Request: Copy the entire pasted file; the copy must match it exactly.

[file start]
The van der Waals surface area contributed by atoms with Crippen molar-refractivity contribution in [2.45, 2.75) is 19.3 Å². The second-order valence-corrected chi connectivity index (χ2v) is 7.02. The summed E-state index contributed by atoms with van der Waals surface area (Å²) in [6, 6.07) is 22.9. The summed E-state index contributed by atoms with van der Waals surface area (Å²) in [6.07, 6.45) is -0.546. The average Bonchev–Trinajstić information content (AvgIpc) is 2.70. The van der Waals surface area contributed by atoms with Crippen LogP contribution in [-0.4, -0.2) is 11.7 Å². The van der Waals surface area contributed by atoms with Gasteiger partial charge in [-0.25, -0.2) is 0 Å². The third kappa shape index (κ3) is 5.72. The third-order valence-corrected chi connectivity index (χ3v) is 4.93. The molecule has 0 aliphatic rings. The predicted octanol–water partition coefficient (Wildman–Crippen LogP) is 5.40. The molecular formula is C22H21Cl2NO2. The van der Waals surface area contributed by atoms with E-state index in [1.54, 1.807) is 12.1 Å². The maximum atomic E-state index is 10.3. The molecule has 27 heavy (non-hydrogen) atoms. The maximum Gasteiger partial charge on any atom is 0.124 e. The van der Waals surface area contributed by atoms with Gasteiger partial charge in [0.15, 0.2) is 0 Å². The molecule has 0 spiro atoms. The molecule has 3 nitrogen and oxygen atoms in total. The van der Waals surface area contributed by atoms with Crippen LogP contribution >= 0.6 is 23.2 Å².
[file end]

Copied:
The van der Waals surface area contributed by atoms with Crippen molar-refractivity contribution in [2.45, 2.75) is 19.3 Å². The second-order valence-corrected chi connectivity index (χ2v) is 7.02. The summed E-state index contributed by atoms with van der Waals surface area (Å²) in [6, 6.07) is 22.9. The summed E-state index contributed by atoms with van der Waals surface area (Å²) in [6.07, 6.45) is -0.546. The average Bonchev–Trinajstić information content (AvgIpc) is 2.70. The van der Waals surface area contributed by atoms with Crippen LogP contribution in [-0.4, -0.2) is 11.7 Å². The van der Waals surface area contributed by atoms with Gasteiger partial charge in [-0.25, -0.2) is 0 Å². The third kappa shape index (κ3) is 5.72. The third-order valence-corrected chi connectivity index (χ3v) is 4.93. The molecule has 0 aliphatic rings. The predicted octanol–water partition coefficient (Wildman–Crippen LogP) is 5.40. The molecular formula is C22H21Cl2NO2. The van der Waals surface area contributed by atoms with E-state index in [1.54, 1.807) is 12.1 Å². The maximum atomic E-state index is 10.3. The molecule has 27 heavy (non-hydrogen) atoms. The maximum Gasteiger partial charge on any atom is 0.124 e. The van der Waals surface area contributed by atoms with Gasteiger partial charge in [0.15, 0.2) is 0 Å². The molecule has 0 spiro atoms. The molecule has 3 nitrogen and oxygen atoms in total. The van der Waals surface area contributed by atoms with Crippen LogP contribution >= 0.6 is 23.2 Å².